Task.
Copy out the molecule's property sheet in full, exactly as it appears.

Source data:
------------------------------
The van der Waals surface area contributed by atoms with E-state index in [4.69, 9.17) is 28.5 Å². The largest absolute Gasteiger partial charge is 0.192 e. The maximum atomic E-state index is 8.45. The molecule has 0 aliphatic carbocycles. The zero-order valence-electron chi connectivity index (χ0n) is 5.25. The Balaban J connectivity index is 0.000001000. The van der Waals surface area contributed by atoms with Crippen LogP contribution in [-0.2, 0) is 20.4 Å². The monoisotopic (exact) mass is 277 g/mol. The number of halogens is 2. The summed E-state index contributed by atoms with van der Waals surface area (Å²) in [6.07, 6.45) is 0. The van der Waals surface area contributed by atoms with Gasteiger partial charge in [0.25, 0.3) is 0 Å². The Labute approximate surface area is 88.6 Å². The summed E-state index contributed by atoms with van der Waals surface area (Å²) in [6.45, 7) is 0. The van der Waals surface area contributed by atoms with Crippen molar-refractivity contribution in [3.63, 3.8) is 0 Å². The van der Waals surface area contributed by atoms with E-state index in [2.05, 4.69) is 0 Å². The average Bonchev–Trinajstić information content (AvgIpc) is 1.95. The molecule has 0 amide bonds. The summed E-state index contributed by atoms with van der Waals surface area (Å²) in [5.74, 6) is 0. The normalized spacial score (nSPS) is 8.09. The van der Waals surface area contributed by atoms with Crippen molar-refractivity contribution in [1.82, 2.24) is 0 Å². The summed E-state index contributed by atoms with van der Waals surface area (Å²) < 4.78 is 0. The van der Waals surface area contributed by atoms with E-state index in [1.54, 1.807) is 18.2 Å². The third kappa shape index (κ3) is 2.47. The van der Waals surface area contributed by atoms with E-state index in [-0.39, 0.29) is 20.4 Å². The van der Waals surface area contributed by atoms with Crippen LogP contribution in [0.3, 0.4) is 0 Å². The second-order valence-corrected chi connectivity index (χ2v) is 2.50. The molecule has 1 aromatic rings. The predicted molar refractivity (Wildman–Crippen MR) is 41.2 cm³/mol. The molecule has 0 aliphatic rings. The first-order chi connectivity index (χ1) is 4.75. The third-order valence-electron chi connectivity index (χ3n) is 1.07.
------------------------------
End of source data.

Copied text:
The van der Waals surface area contributed by atoms with E-state index in [4.69, 9.17) is 28.5 Å². The largest absolute Gasteiger partial charge is 0.192 e. The maximum atomic E-state index is 8.45. The molecule has 0 aliphatic carbocycles. The zero-order valence-electron chi connectivity index (χ0n) is 5.25. The Balaban J connectivity index is 0.000001000. The van der Waals surface area contributed by atoms with Crippen LogP contribution in [-0.2, 0) is 20.4 Å². The monoisotopic (exact) mass is 277 g/mol. The number of halogens is 2. The summed E-state index contributed by atoms with van der Waals surface area (Å²) in [6.07, 6.45) is 0. The van der Waals surface area contributed by atoms with Gasteiger partial charge in [0.25, 0.3) is 0 Å². The Labute approximate surface area is 88.6 Å². The summed E-state index contributed by atoms with van der Waals surface area (Å²) in [6.45, 7) is 0. The van der Waals surface area contributed by atoms with Crippen molar-refractivity contribution in [3.63, 3.8) is 0 Å². The van der Waals surface area contributed by atoms with E-state index in [2.05, 4.69) is 0 Å². The average Bonchev–Trinajstić information content (AvgIpc) is 1.95. The molecule has 0 amide bonds. The summed E-state index contributed by atoms with van der Waals surface area (Å²) in [5.74, 6) is 0. The normalized spacial score (nSPS) is 8.09. The van der Waals surface area contributed by atoms with Crippen molar-refractivity contribution in [1.82, 2.24) is 0 Å². The summed E-state index contributed by atoms with van der Waals surface area (Å²) < 4.78 is 0. The van der Waals surface area contributed by atoms with E-state index in [1.54, 1.807) is 18.2 Å². The third kappa shape index (κ3) is 2.47. The van der Waals surface area contributed by atoms with E-state index in [-0.39, 0.29) is 20.4 Å². The van der Waals surface area contributed by atoms with Crippen LogP contribution in [0.3, 0.4) is 0 Å². The second-order valence-corrected chi connectivity index (χ2v) is 2.50. The molecule has 1 aromatic rings. The predicted molar refractivity (Wildman–Crippen MR) is 41.2 cm³/mol. The molecule has 0 aliphatic rings. The first-order chi connectivity index (χ1) is 4.75. The third-order valence-electron chi connectivity index (χ3n) is 1.07.